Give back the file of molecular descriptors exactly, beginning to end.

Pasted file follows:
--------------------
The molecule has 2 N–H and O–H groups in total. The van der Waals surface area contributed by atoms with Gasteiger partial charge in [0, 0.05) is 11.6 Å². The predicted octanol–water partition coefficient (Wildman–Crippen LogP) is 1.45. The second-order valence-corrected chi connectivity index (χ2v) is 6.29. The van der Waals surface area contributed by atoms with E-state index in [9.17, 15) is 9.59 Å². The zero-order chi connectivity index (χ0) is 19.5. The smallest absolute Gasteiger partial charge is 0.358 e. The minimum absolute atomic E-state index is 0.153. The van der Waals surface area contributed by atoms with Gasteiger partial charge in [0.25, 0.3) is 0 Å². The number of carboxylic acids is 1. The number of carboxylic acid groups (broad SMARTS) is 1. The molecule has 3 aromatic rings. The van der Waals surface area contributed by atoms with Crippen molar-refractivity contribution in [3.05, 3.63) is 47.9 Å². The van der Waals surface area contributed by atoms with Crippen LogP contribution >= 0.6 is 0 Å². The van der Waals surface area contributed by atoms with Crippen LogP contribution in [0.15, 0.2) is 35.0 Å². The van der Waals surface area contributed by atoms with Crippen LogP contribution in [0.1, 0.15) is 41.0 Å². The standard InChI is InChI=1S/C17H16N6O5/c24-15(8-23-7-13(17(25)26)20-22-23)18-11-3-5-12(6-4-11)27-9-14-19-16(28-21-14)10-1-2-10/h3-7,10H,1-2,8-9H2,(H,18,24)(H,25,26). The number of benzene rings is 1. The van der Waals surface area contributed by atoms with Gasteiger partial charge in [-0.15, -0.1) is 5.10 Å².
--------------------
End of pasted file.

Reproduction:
The molecule has 2 N–H and O–H groups in total. The van der Waals surface area contributed by atoms with Gasteiger partial charge in [0, 0.05) is 11.6 Å². The predicted octanol–water partition coefficient (Wildman–Crippen LogP) is 1.45. The second-order valence-corrected chi connectivity index (χ2v) is 6.29. The van der Waals surface area contributed by atoms with E-state index in [9.17, 15) is 9.59 Å². The zero-order chi connectivity index (χ0) is 19.5. The smallest absolute Gasteiger partial charge is 0.358 e. The minimum absolute atomic E-state index is 0.153. The van der Waals surface area contributed by atoms with Gasteiger partial charge in [0.25, 0.3) is 0 Å². The number of carboxylic acids is 1. The number of carboxylic acid groups (broad SMARTS) is 1. The molecule has 3 aromatic rings. The van der Waals surface area contributed by atoms with Crippen molar-refractivity contribution in [3.05, 3.63) is 47.9 Å². The van der Waals surface area contributed by atoms with Crippen LogP contribution >= 0.6 is 0 Å². The van der Waals surface area contributed by atoms with Crippen LogP contribution in [0.15, 0.2) is 35.0 Å². The van der Waals surface area contributed by atoms with Crippen LogP contribution in [0.1, 0.15) is 41.0 Å². The standard InChI is InChI=1S/C17H16N6O5/c24-15(8-23-7-13(17(25)26)20-22-23)18-11-3-5-12(6-4-11)27-9-14-19-16(28-21-14)10-1-2-10/h3-7,10H,1-2,8-9H2,(H,18,24)(H,25,26). The number of benzene rings is 1. The van der Waals surface area contributed by atoms with Gasteiger partial charge in [-0.15, -0.1) is 5.10 Å².